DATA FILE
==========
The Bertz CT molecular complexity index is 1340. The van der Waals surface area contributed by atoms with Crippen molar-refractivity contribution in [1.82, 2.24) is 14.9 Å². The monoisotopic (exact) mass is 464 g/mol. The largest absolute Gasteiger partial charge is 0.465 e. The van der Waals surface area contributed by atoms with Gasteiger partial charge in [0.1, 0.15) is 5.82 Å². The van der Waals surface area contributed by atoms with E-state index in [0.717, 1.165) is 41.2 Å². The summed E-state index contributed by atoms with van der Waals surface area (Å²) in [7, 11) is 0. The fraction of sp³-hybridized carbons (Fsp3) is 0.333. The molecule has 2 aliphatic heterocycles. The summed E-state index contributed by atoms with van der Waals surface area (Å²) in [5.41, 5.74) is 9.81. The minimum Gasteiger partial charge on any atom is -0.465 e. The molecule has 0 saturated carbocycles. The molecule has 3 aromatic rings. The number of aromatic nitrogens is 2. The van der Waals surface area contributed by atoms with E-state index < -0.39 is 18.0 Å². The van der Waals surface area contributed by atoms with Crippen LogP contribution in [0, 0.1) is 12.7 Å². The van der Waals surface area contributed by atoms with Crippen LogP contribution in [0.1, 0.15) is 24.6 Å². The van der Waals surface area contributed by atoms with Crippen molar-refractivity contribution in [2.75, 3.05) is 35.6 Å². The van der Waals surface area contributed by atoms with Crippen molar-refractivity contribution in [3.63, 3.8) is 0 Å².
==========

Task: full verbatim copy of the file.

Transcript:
The Bertz CT molecular complexity index is 1340. The van der Waals surface area contributed by atoms with Crippen molar-refractivity contribution in [1.82, 2.24) is 14.9 Å². The monoisotopic (exact) mass is 464 g/mol. The largest absolute Gasteiger partial charge is 0.465 e. The van der Waals surface area contributed by atoms with Gasteiger partial charge in [0.1, 0.15) is 5.82 Å². The van der Waals surface area contributed by atoms with E-state index in [0.717, 1.165) is 41.2 Å². The summed E-state index contributed by atoms with van der Waals surface area (Å²) in [7, 11) is 0. The fraction of sp³-hybridized carbons (Fsp3) is 0.333. The molecule has 2 aliphatic heterocycles. The summed E-state index contributed by atoms with van der Waals surface area (Å²) in [5.41, 5.74) is 9.81. The minimum Gasteiger partial charge on any atom is -0.465 e. The molecule has 0 saturated carbocycles. The molecule has 3 aromatic rings. The number of aromatic nitrogens is 2. The van der Waals surface area contributed by atoms with E-state index < -0.39 is 18.0 Å². The van der Waals surface area contributed by atoms with Crippen LogP contribution in [0, 0.1) is 12.7 Å². The van der Waals surface area contributed by atoms with Crippen LogP contribution in [0.1, 0.15) is 24.6 Å². The van der Waals surface area contributed by atoms with Crippen molar-refractivity contribution in [2.75, 3.05) is 35.6 Å². The van der Waals surface area contributed by atoms with Crippen molar-refractivity contribution in [3.63, 3.8) is 0 Å².